Tuesday, January 1, 2008


There are a few things I've learned about leadership while watching people at Seminary. One of the biggest things is that sometimes leading means not being in control. And sometimes the best thing for a group is to relinquish that control and not force it.

One example of such control is during the liturgy, especially during the praying of the Lord's Prayer. Most everyone in Seminary has to "lead" the prayer, which means that no one is praying. Also, it adds to the confusion of who to follow. If everyone has a different idea of which tempo to take the prayer and everyone is leading, no one will be praying together, which is, of course, the point. If none will subordinate and be part of the congregation, then no community will happen. Community is one of the reasons for liturgy.

Part of leading the liturgy, at that point, is to allow the community be that community. When the Psalms are being sung or read it is the same situation. If every person tries to chant at a different rate, then the Psalms are pointless. We are only a community when we lose control and let these things happen.

However, the other side is that there needs to be someone to start things. If it was time for the Lord's Prayer and there was no appointed leader to start the prayer, the congregation would be lost and not pray then either. Likewise, if the organist allowed the congregation to simply sing how they wanted to, the congregation may not be able to sing many of the hymns accurately. This is particularly a problem since the organist must be sensitive to what the congregation needs from them. Sometimes they need to follow the congregation's tempo, sometimes they need to follow the organist's.

I guess this is part of the tricks that musicians and other leaders in the church or other groups need to realize and be sensitive. The reason I brought it up was that the "congregation" at Seminary has yet to realize that they need to be a community in order to be a congregation, without the quotes.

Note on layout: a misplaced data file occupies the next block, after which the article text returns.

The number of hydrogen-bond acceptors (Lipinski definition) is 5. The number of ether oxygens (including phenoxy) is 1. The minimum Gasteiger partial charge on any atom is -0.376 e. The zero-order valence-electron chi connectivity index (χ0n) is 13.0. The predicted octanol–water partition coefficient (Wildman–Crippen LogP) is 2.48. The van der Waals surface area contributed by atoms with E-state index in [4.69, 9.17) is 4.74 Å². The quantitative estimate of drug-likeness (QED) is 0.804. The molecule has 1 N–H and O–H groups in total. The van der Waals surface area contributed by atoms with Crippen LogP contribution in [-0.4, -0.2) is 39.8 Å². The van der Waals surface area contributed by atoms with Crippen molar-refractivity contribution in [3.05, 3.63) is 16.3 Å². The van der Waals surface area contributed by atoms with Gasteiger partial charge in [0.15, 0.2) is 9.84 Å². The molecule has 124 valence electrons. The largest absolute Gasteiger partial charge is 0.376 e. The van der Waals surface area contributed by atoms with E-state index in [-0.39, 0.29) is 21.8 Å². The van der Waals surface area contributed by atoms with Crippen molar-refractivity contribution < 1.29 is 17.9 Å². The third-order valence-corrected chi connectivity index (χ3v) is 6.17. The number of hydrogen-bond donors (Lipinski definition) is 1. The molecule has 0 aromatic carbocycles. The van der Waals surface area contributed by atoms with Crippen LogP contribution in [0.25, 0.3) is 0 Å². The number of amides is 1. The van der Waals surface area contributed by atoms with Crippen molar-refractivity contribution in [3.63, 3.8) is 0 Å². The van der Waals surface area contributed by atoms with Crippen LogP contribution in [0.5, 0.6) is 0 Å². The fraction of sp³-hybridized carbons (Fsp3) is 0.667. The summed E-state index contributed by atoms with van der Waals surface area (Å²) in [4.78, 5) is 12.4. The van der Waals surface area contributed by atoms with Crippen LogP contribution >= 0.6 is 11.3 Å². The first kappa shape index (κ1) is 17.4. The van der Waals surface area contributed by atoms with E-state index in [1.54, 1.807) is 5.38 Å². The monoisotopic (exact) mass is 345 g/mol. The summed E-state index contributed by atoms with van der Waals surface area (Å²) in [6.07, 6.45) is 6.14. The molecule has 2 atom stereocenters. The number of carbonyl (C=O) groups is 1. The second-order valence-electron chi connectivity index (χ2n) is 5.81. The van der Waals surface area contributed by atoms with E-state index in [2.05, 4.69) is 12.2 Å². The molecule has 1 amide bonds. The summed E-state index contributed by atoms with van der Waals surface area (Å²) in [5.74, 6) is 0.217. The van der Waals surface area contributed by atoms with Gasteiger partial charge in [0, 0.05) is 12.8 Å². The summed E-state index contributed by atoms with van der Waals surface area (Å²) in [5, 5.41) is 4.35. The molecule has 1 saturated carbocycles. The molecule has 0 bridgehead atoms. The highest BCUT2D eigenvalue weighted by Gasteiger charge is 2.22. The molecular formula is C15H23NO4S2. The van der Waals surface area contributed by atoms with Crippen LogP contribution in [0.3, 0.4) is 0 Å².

1 comment:

~moe~ said...

One of my favorite moments at Luther was during a service that Antonio was leading. We came to the Lord's Prayer and he said, "Today I invite you to pray as Jesus taught us in the language of your choice." And he began to pray in Spanish. I was in the choir and had Thai, Chinese, Japanese, English, Spanish, German, all surrounding me. By relinquishing control of the English standard rhythm, the prayer had an incredible, powerful meaning.

At one point I paused to listen and it was a wave of sound crashing over us all as people prayed - it felt more fervent than anything I had ever heard. It made me think about Babel and how even though we weren't in sync, God was still hearing us.

By relinquishing that control of the pacing, it was an moving and emotional prayer. Unlike what it sometimes becomes with the repeating/reciting of it.